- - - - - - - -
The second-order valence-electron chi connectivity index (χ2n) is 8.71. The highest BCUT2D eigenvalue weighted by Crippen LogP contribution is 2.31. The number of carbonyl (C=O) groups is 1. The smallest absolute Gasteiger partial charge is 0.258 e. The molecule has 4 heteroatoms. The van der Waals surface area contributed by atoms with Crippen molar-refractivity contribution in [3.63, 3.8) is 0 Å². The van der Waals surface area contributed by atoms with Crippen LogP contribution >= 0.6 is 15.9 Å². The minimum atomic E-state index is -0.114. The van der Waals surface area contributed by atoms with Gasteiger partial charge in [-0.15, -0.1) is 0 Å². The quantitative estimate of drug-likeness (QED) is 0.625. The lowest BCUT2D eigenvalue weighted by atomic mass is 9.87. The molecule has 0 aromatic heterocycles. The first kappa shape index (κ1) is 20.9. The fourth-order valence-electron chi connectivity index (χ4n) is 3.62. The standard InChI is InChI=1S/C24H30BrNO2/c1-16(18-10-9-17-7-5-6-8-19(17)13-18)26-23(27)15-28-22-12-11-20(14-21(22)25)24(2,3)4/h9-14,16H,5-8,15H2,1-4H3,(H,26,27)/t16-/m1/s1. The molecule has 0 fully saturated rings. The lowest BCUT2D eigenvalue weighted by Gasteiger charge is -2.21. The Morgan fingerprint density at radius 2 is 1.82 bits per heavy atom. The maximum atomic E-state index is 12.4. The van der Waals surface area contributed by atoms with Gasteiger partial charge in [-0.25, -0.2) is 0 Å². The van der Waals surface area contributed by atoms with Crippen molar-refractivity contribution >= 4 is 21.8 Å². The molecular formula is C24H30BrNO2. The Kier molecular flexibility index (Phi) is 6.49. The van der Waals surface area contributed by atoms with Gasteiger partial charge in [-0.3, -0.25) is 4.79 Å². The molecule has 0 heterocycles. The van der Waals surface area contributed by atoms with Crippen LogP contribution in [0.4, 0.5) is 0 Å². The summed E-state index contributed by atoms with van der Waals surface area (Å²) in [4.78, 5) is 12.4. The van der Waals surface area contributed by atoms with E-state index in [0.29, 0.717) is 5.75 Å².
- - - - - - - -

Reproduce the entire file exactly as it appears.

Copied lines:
The second-order valence-electron chi connectivity index (χ2n) is 8.71. The highest BCUT2D eigenvalue weighted by Crippen LogP contribution is 2.31. The number of carbonyl (C=O) groups is 1. The smallest absolute Gasteiger partial charge is 0.258 e. The molecule has 4 heteroatoms. The van der Waals surface area contributed by atoms with Crippen molar-refractivity contribution in [3.63, 3.8) is 0 Å². The van der Waals surface area contributed by atoms with Crippen LogP contribution >= 0.6 is 15.9 Å². The minimum atomic E-state index is -0.114. The van der Waals surface area contributed by atoms with Gasteiger partial charge in [-0.15, -0.1) is 0 Å². The quantitative estimate of drug-likeness (QED) is 0.625. The lowest BCUT2D eigenvalue weighted by atomic mass is 9.87. The molecule has 0 aromatic heterocycles. The first kappa shape index (κ1) is 20.9. The fourth-order valence-electron chi connectivity index (χ4n) is 3.62. The standard InChI is InChI=1S/C24H30BrNO2/c1-16(18-10-9-17-7-5-6-8-19(17)13-18)26-23(27)15-28-22-12-11-20(14-21(22)25)24(2,3)4/h9-14,16H,5-8,15H2,1-4H3,(H,26,27)/t16-/m1/s1. The molecule has 0 fully saturated rings. The lowest BCUT2D eigenvalue weighted by Gasteiger charge is -2.21. The Morgan fingerprint density at radius 2 is 1.82 bits per heavy atom. The maximum atomic E-state index is 12.4. The van der Waals surface area contributed by atoms with Gasteiger partial charge in [-0.25, -0.2) is 0 Å². The van der Waals surface area contributed by atoms with Crippen molar-refractivity contribution >= 4 is 21.8 Å². The molecular formula is C24H30BrNO2. The Kier molecular flexibility index (Phi) is 6.49. The van der Waals surface area contributed by atoms with Gasteiger partial charge in [-0.3, -0.25) is 4.79 Å². The molecule has 0 heterocycles. The van der Waals surface area contributed by atoms with Crippen LogP contribution in [0.4, 0.5) is 0 Å². The summed E-state index contributed by atoms with van der Waals surface area (Å²) in [4.78, 5) is 12.4. The van der Waals surface area contributed by atoms with E-state index in [0.29, 0.717) is 5.75 Å².